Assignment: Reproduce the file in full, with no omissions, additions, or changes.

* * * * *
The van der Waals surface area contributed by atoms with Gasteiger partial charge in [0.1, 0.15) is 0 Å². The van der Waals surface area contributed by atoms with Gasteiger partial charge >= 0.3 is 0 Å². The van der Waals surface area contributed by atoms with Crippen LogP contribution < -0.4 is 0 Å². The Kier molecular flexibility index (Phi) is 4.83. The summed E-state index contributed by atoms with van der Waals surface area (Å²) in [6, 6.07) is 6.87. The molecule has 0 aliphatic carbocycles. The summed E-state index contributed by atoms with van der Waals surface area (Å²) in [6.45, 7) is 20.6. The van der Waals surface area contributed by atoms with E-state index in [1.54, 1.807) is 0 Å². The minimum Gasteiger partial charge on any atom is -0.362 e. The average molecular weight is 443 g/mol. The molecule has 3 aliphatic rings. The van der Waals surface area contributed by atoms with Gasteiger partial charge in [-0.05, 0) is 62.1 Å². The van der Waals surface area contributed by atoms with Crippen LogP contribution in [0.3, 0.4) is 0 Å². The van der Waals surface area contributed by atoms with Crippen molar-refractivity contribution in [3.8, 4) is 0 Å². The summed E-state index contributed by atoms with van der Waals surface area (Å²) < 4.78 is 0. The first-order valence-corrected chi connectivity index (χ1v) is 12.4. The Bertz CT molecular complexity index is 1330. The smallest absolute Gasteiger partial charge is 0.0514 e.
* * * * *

The van der Waals surface area contributed by atoms with Gasteiger partial charge in [0.1, 0.15) is 0 Å². The van der Waals surface area contributed by atoms with Gasteiger partial charge >= 0.3 is 0 Å². The van der Waals surface area contributed by atoms with Crippen LogP contribution < -0.4 is 0 Å². The Kier molecular flexibility index (Phi) is 4.83. The summed E-state index contributed by atoms with van der Waals surface area (Å²) in [6, 6.07) is 6.87. The molecule has 0 aliphatic carbocycles. The summed E-state index contributed by atoms with van der Waals surface area (Å²) in [6.45, 7) is 20.6. The van der Waals surface area contributed by atoms with E-state index in [1.54, 1.807) is 0 Å². The minimum Gasteiger partial charge on any atom is -0.362 e. The average molecular weight is 443 g/mol. The molecule has 3 aliphatic rings. The van der Waals surface area contributed by atoms with Gasteiger partial charge in [-0.05, 0) is 62.1 Å². The van der Waals surface area contributed by atoms with Crippen LogP contribution in [0.3, 0.4) is 0 Å². The van der Waals surface area contributed by atoms with Crippen molar-refractivity contribution in [3.8, 4) is 0 Å². The summed E-state index contributed by atoms with van der Waals surface area (Å²) < 4.78 is 0. The first-order valence-corrected chi connectivity index (χ1v) is 12.4. The Bertz CT molecular complexity index is 1330. The smallest absolute Gasteiger partial charge is 0.0514 e.